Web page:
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San Francisco Examiner

City's voting system tricky but successful

By J. K. Dineen and Bill Picture

November 3, 2004

The City's first Ranked Choice Voting election created confusion among voters but was implemented without any serious snafus, according to voters, poll workers, and election officials.

"So far it seems like a great election, but I say that cautiously because you never know," Election Commission President Rev. Arnold Townsend said Tuesday.

Under Ranked Choice voting, only only those candidates garnering 50 percent of first choice votes are elected in the initial count, which means that races in districts 5, 7, and 11 won't be certified until later in the week.

Many voters were baffled by the system. Some voted three times for the same candidates, rendering their ballot invalid. Poll workers incorrectly informed other voters they were obligated to rank three top candidates. Actually, they could vote for only one if they chose to.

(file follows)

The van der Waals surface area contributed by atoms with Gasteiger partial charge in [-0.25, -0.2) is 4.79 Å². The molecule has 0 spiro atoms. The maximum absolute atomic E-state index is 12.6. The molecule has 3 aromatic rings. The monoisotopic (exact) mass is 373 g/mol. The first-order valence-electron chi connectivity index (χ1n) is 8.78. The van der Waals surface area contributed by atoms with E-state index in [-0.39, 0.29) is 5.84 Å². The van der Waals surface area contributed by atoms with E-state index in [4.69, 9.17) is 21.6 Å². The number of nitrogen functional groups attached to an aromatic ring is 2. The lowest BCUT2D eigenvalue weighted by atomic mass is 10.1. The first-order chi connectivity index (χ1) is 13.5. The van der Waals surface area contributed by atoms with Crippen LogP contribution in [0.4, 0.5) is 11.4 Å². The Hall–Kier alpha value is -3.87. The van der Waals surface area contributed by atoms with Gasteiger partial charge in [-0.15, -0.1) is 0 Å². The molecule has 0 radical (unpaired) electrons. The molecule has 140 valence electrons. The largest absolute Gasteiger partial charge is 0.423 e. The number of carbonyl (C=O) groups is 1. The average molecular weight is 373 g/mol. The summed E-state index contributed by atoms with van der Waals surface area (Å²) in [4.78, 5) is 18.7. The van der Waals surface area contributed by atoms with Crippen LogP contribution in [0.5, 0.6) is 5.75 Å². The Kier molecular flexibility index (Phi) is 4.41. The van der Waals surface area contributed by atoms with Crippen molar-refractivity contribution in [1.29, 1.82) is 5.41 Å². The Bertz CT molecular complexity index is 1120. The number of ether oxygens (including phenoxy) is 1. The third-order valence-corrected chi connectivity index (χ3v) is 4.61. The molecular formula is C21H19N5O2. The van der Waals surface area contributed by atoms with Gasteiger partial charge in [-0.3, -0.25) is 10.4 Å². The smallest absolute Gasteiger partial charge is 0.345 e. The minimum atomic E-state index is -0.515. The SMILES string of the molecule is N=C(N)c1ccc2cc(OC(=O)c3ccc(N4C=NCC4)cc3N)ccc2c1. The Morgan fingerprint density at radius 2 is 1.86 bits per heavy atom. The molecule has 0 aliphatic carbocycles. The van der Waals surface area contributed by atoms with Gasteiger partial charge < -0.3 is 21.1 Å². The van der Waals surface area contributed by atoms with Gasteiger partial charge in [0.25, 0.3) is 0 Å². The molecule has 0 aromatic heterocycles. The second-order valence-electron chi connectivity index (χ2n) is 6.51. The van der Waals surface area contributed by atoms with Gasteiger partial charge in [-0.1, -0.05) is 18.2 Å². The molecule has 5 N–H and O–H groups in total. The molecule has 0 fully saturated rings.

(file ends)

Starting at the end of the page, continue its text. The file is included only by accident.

The misinformation left some Chinese voters with the impression their ballot had been "spoiled," according to Chinese American Voter Education Committee director David Lee.

"I talked to an elderly voter in Chinatown who thought he was being tricked by the poll worker into voting for the opponents," said Lee, who opposed ranked choice voting. "The man left the poll in a huff."

On Turk Street, poll worker Joseph Baribau said the system "was definitely a problem but not as much as we had expected." He said some people voted three times for the same candidate, causing the RCV-adapted "Eagle" machine to reject the ballot.

In other neighborhoods, such as politically active and well-heeled Telegraph Hill, voters seemed to know the RCV drill, according to Dawne Bernhardt, a volunteer poll observer.

"The only thing that slows them down is the length of the ballot," she said.

Darwin Bell, who was voting at the Ida B. Wells Center on Hayes Street, said he didn't know what to make of all the choices.

"It is very confusing, but if it means I'm not going to have to come back in a month, and if it saves taxpayers money, it is worth it," he said.


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